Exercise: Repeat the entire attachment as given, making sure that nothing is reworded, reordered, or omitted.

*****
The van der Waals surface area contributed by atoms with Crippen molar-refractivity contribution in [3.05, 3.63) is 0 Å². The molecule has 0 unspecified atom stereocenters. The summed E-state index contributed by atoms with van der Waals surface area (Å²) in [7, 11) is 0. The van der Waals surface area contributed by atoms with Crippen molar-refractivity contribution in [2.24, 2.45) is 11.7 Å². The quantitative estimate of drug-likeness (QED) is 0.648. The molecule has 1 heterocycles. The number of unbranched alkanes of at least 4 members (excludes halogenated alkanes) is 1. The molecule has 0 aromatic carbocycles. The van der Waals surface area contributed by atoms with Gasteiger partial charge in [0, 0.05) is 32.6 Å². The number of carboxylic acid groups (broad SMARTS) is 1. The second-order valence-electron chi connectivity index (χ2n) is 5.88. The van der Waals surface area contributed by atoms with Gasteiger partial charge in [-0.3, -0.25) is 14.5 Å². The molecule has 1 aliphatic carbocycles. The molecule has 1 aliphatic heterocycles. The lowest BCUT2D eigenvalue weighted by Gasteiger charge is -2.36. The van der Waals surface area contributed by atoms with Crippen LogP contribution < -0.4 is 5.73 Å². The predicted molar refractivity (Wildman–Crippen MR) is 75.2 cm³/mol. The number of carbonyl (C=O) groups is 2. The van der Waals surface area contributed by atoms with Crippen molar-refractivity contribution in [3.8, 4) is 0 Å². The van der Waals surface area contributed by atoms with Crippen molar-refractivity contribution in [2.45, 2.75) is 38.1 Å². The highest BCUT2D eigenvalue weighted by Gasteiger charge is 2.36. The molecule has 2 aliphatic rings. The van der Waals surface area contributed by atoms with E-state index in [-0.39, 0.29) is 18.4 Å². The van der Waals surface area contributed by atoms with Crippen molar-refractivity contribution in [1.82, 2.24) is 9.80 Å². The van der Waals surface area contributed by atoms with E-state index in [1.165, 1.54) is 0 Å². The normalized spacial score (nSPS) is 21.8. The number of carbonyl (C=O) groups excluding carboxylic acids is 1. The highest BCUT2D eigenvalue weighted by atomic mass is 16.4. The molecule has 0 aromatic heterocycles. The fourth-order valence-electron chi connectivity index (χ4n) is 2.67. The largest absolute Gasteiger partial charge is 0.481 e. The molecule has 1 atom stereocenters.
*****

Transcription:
The van der Waals surface area contributed by atoms with Crippen molar-refractivity contribution in [3.05, 3.63) is 0 Å². The molecule has 0 unspecified atom stereocenters. The summed E-state index contributed by atoms with van der Waals surface area (Å²) in [7, 11) is 0. The van der Waals surface area contributed by atoms with Crippen molar-refractivity contribution in [2.24, 2.45) is 11.7 Å². The quantitative estimate of drug-likeness (QED) is 0.648. The molecule has 1 heterocycles. The number of unbranched alkanes of at least 4 members (excludes halogenated alkanes) is 1. The molecule has 0 aromatic carbocycles. The van der Waals surface area contributed by atoms with Gasteiger partial charge in [0, 0.05) is 32.6 Å². The number of carboxylic acid groups (broad SMARTS) is 1. The second-order valence-electron chi connectivity index (χ2n) is 5.88. The van der Waals surface area contributed by atoms with Gasteiger partial charge in [-0.3, -0.25) is 14.5 Å². The molecule has 1 aliphatic carbocycles. The molecule has 1 aliphatic heterocycles. The lowest BCUT2D eigenvalue weighted by Gasteiger charge is -2.36. The van der Waals surface area contributed by atoms with Crippen LogP contribution < -0.4 is 5.73 Å². The predicted molar refractivity (Wildman–Crippen MR) is 75.2 cm³/mol. The number of carbonyl (C=O) groups is 2. The van der Waals surface area contributed by atoms with Crippen molar-refractivity contribution in [3.8, 4) is 0 Å². The van der Waals surface area contributed by atoms with Crippen molar-refractivity contribution in [2.45, 2.75) is 38.1 Å². The highest BCUT2D eigenvalue weighted by Gasteiger charge is 2.36. The molecule has 2 aliphatic rings. The van der Waals surface area contributed by atoms with E-state index in [-0.39, 0.29) is 18.4 Å². The van der Waals surface area contributed by atoms with Crippen molar-refractivity contribution in [1.82, 2.24) is 9.80 Å². The van der Waals surface area contributed by atoms with E-state index in [1.165, 1.54) is 0 Å². The normalized spacial score (nSPS) is 21.8. The number of carbonyl (C=O) groups excluding carboxylic acids is 1. The highest BCUT2D eigenvalue weighted by atomic mass is 16.4. The molecule has 0 aromatic heterocycles. The fourth-order valence-electron chi connectivity index (χ4n) is 2.67. The largest absolute Gasteiger partial charge is 0.481 e. The molecule has 1 atom stereocenters.